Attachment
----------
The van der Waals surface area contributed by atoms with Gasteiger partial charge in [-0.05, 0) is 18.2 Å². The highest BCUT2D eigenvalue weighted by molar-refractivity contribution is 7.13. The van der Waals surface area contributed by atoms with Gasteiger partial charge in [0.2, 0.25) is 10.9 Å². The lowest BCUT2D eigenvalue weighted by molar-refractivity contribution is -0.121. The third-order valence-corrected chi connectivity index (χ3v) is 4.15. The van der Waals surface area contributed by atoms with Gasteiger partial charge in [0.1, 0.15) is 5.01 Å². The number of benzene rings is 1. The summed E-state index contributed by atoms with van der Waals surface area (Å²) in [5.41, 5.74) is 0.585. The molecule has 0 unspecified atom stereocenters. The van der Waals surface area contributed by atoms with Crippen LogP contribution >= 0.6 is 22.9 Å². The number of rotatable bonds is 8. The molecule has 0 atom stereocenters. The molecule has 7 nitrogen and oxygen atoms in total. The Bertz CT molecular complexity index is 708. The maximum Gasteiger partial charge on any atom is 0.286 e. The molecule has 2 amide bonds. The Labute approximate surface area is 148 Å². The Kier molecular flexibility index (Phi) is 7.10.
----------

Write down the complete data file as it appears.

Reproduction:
The van der Waals surface area contributed by atoms with Gasteiger partial charge in [-0.05, 0) is 18.2 Å². The highest BCUT2D eigenvalue weighted by molar-refractivity contribution is 7.13. The van der Waals surface area contributed by atoms with Gasteiger partial charge in [0.2, 0.25) is 10.9 Å². The lowest BCUT2D eigenvalue weighted by molar-refractivity contribution is -0.121. The third-order valence-corrected chi connectivity index (χ3v) is 4.15. The van der Waals surface area contributed by atoms with Gasteiger partial charge in [0.1, 0.15) is 5.01 Å². The number of benzene rings is 1. The summed E-state index contributed by atoms with van der Waals surface area (Å²) in [5.41, 5.74) is 0.585. The molecule has 0 unspecified atom stereocenters. The van der Waals surface area contributed by atoms with Crippen LogP contribution >= 0.6 is 22.9 Å². The number of rotatable bonds is 8. The molecule has 0 atom stereocenters. The molecule has 7 nitrogen and oxygen atoms in total. The Bertz CT molecular complexity index is 708. The maximum Gasteiger partial charge on any atom is 0.286 e. The molecule has 2 amide bonds. The Labute approximate surface area is 148 Å². The Kier molecular flexibility index (Phi) is 7.10.